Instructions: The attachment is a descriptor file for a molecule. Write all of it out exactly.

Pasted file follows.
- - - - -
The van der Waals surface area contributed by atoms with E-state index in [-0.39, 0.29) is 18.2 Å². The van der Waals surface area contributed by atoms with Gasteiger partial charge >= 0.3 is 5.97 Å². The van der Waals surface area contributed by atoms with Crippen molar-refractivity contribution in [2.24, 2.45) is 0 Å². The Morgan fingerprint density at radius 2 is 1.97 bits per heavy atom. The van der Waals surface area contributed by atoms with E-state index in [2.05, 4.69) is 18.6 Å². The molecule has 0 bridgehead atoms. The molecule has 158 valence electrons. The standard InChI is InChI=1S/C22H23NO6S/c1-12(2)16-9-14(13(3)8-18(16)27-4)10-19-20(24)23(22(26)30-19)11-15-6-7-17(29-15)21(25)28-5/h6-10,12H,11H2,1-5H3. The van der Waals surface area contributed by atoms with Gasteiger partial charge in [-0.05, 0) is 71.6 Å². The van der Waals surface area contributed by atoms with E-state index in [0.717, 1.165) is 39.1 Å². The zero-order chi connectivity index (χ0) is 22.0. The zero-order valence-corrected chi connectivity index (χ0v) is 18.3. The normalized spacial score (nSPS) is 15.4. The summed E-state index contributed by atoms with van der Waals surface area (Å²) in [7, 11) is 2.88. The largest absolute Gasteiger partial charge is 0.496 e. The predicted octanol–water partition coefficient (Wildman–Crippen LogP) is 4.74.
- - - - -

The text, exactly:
The van der Waals surface area contributed by atoms with E-state index in [-0.39, 0.29) is 18.2 Å². The van der Waals surface area contributed by atoms with Gasteiger partial charge >= 0.3 is 5.97 Å². The van der Waals surface area contributed by atoms with Crippen molar-refractivity contribution in [2.24, 2.45) is 0 Å². The Morgan fingerprint density at radius 2 is 1.97 bits per heavy atom. The van der Waals surface area contributed by atoms with E-state index in [2.05, 4.69) is 18.6 Å². The molecule has 0 bridgehead atoms. The molecule has 158 valence electrons. The standard InChI is InChI=1S/C22H23NO6S/c1-12(2)16-9-14(13(3)8-18(16)27-4)10-19-20(24)23(22(26)30-19)11-15-6-7-17(29-15)21(25)28-5/h6-10,12H,11H2,1-5H3. The van der Waals surface area contributed by atoms with Gasteiger partial charge in [-0.05, 0) is 71.6 Å². The van der Waals surface area contributed by atoms with E-state index in [0.717, 1.165) is 39.1 Å². The zero-order chi connectivity index (χ0) is 22.0. The zero-order valence-corrected chi connectivity index (χ0v) is 18.3. The normalized spacial score (nSPS) is 15.4. The summed E-state index contributed by atoms with van der Waals surface area (Å²) in [7, 11) is 2.88. The largest absolute Gasteiger partial charge is 0.496 e. The predicted octanol–water partition coefficient (Wildman–Crippen LogP) is 4.74.